It started ominously Sunday afternoon for Mariners rookie starting pitcher Logan Gilbert.

But it ended with his first big-league victory.

“It’s crazy and it’s awesome,” Gilbert said. “It’s a moment I’ve dreamed of for sure. My family is here … so it’s awesome to have them here and see the first win. It’s really special.”

The right-hander allowed a home run to Justin Upton on his first pitch, but didn’t allow another run while throwing 105 pitches in five innings, leading the Mariners to a 9-5 victory at Angel Stadium in Anaheim.

Seattle’s victory stopped a two-game losing streak and gave the Mariners a split of the four-game series.

“Nice ballgame and nice to split the series,” said Mariners manager Scott Servais. “You feel like you should probably win all four, but that’s baseball.”

Gilbert showed great resiliency after his first fastball was launched 403 feet into the left-field seats by Upton.


It got better from there, but it wasn’t easy. Gilbert stranded seven base runners, keeping the Angels from getting the big hit that could have changed the game.

Gilbert allowed two hits, four walks and hit a batter. He struck out seven and got 21 swings-and-misses, mostly with his slider.

The Mariners scored in the top of the first after J.P. Crawford led off the inning with an eight-pitch walk. He eventually scored on a Kyle Seager sacrifice fly.

Seattle retook the lead at 3-1 in the third inning when Donovan Walton led off with a home run off the right-field foul pole. Later in the inning, Seager hit a one-out, run-scoring single.

Meanwhile, Gilbert was making some great escapes. After Upton’s homer in the first, he allowed two walks but wiggled out of trouble.

Gilbert stranded three base runners in the second inning, but as the first inning, it took a lot of work and pitches, throwing 43 in the first two innings.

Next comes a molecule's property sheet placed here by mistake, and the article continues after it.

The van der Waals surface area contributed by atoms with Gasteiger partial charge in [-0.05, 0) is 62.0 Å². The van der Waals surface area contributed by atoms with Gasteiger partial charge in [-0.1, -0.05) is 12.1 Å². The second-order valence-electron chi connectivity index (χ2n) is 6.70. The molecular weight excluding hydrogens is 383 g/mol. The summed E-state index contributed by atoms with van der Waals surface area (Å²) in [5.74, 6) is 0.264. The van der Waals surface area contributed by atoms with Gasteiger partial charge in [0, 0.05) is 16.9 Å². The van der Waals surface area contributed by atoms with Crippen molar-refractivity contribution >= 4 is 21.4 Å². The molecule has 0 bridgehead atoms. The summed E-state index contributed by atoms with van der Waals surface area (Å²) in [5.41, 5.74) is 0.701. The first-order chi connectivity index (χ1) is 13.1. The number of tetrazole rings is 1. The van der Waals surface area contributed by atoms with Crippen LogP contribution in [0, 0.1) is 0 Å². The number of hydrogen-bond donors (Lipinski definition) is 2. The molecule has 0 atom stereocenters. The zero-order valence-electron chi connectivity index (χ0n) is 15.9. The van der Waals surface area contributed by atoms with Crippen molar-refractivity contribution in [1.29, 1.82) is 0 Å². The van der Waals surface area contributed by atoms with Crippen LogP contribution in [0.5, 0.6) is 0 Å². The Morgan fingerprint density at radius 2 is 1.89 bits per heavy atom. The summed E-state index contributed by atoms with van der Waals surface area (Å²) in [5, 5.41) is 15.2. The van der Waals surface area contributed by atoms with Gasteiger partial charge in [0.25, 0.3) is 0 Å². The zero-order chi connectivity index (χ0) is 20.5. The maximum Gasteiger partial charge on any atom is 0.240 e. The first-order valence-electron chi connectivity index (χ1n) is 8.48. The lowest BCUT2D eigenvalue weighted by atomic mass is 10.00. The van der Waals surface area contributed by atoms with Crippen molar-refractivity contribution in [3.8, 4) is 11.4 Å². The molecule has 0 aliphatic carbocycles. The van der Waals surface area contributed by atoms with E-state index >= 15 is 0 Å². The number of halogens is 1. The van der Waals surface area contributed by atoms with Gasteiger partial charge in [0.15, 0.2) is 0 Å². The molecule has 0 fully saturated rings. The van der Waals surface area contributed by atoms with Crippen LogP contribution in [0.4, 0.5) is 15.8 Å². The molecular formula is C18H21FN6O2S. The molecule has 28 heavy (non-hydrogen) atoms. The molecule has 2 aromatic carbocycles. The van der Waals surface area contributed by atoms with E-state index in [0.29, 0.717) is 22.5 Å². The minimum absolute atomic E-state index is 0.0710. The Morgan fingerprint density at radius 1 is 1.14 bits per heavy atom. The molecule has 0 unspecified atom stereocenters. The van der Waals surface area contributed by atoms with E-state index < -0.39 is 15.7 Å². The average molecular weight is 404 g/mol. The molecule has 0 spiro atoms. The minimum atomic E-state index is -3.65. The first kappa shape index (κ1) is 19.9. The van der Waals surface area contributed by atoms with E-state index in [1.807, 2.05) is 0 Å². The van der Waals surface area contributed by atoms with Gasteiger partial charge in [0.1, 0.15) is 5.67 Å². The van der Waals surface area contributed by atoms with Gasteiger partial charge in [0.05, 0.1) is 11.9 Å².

After a much-needed 1-2-3 inning in the third, Gilbert worked out of another jam in the fourth after allowing a two-out double and walk. That brought up Angels slugger Shohei Ohtani, who got ahead 3-0 in the count. But Gilbert came back to strike Ohtani out swinging on a slider.

“It’s one of those situations where you just have to make a pitch, and fortunately it worked out,” Gilbert said, noting that his slider got better as the game progressed.

With Gilbert’s pitch count nearing 100, the question was would he make it through five innings.

The answer was yes after he retired the Angels in order in the fifth, finishing off his day with strikeouts of Jared Walsh and Juan Lagares.

“He really made some big pitches against some big-time hitters,” Servais said of Gilbert. “I thought his competitiveness late in his outing was outstanding.”

The Mariners’ bullpen, which gave up eight runs in four innings Saturday night in a 12-5 defeat, struggled to close the game in the final two innings.


JT Chargois and Paul Sewald retired the Angels in order in the sixth and seventh innings, but Rafeal Montero struggled in the eighth. He entered the game with a 4-1 lead — the Mariners scored in the seventh on a run-scoring double by Crawford — but allowed a run and had runners on first and third before getting the final out.

It seemed like that would be the Angels’ last real chance because the Mariners added five runs in the eighth, with only one hit leaving the infield, that being Jake Fraley’s leadoff single as a pinch-hitter (he drove in a run later in the inning with a bases-loaded walk).

But Keynan Middleton, tasked with finishing off the Angels, allowed two doubles, a single and a walk without getting an out. With the score 9-4 and runners on second and third, Servais pulled Middleton and brought in Drew Steckenrider.

Steckenrider got three consecutive outs and finally — 3 hours and 57 minutes after the game started — Gilbert had his first victory.

It also was a big day for Crawford, who is from Southern California. Crawford said his grandfather, who Crawford said is either 87 or 88, was watching him in person for the first time.

Crawford responded with two doubles, two runs scored and two runs batted in.

“It was kind of touchy for me and really emotional at the beginning of that game,” he said. “It was really cool.”